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Wi-Fi (WLAN, IEEE 802.11)

Wi-Fi, or IEEE 802.11, is the standard for wireless LANs, or WLANs. The abbreviation Wi-Fi stands for Wireless Fidelity, and resembles the Hi-Fi acronym. It represents a whole collection of protocols within the same family of Ethernet and Token Ring.

It is specified by [ various IEEE 802.11 specifications].

The 802.11 protocols specify a wireless shared network, which means that the maximum bandwidth is only available to one user at a time.

Some additional 802.11 standards are:


XXX - add a brief description of 802.11 history

Protocol dependencies

Example traffic

One ICMP Ping Request and response session from Station(STA1 to station(STA2) via Access point(AP)BR ICMP ECHO requestBR


XXX - Add example traffic here (as Ethereal screenshot).


The 802.11 dissector is fully functional.

Note that whether you can capture 802.11 traffic, whether the traffic will look like Ethernet traffic or 802.11 traffic, and whether you can capture non-data traffic (management frames, control frames) depend on the operating system on which you're capturing, the version of that operating you're using, the type of 802.11 network adapter you're using, and the version of the driver for that adapter, and the version of libpcap you're using. See [ the Ethereal Supported Capture Media page] and [ the Ethereal FAQ item on capturing raw 802.11 traffic], and the FAQ items below it on 802.11 capture support on particular operating systems, for more details.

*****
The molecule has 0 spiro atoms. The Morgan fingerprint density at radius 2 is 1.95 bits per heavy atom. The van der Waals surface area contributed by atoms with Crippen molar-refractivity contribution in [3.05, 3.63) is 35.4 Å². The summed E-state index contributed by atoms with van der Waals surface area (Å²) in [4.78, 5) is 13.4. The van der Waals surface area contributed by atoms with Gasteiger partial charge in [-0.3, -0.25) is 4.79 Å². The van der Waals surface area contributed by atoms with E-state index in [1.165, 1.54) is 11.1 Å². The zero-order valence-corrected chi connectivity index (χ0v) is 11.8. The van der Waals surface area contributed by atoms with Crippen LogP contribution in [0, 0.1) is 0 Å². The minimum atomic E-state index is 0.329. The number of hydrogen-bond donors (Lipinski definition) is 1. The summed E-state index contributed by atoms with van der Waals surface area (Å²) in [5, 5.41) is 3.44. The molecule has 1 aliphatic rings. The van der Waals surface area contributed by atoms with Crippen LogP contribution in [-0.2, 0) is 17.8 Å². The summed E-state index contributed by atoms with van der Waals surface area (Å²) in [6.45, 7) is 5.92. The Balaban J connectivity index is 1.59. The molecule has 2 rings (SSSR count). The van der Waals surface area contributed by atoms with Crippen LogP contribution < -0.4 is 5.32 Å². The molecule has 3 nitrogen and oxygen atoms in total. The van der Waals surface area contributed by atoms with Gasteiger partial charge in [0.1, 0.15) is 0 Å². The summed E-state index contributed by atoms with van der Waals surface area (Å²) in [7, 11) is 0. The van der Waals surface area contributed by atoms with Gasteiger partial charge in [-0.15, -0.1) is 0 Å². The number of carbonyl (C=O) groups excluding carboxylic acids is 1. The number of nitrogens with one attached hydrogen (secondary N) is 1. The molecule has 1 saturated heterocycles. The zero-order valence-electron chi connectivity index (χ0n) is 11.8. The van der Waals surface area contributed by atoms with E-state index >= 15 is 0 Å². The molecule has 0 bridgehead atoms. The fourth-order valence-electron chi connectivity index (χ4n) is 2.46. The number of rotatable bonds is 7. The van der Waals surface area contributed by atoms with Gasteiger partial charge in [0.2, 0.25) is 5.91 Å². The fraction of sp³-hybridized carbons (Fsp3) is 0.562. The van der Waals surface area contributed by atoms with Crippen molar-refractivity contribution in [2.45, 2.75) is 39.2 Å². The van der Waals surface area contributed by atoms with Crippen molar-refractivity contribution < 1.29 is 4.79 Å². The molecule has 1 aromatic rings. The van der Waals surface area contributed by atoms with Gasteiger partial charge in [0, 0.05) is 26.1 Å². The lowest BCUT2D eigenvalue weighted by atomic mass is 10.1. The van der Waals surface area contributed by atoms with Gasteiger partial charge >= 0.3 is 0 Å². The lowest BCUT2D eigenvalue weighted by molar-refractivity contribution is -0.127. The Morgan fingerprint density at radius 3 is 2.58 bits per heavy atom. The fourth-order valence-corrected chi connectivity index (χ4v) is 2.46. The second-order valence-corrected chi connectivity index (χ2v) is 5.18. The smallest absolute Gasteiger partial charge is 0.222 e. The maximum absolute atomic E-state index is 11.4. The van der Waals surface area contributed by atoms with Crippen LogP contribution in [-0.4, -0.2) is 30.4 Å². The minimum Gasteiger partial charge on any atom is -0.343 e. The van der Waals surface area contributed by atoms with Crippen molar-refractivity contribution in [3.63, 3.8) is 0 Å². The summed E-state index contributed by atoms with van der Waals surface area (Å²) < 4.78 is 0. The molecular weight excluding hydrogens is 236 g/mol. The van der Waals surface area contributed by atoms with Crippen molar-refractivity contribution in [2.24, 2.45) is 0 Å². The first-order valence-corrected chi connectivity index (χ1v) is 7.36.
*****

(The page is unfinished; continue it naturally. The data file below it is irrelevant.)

Preference Settings

(XXX add links to preference settings affecting how 802.11 is dissected).

Example capture file

XXX - Add a simple example capture file. Keep it short, it's also a good idea to gzip it to make it even smaller, as Ethereal can open gzipped files automatically.

Display Filter

A complete list of 802.11 display filter fields can be found in the [ display filter reference]

Capture Filter

Note that older versions of libpcap won't support "wlan" - you might have to use "ether" or "link" on those versions. (Those versions won't support capturing raw 802.11 traffic, and might not support 802.11 capture at all.)


Should most of the content be moved to the WLAN page, and only Wi-Fi described here (pointing to the WLAN page)? AFAIK, Wi-Fi is only a conformance issue, but not the protocol itself, or am I wrong here? - Ulf Lamping

As far as I can tell, WLAN is a concept and Wi-Fi refers to a given WLAN technology, namely based on the IEEE 802.11 protocol family. You'll find articles today about another technology, Wi-Max. I'd put pointers from the WLAN page to Wi-fi and to a new page Wi-Max (or WiMax). - Olivier Biot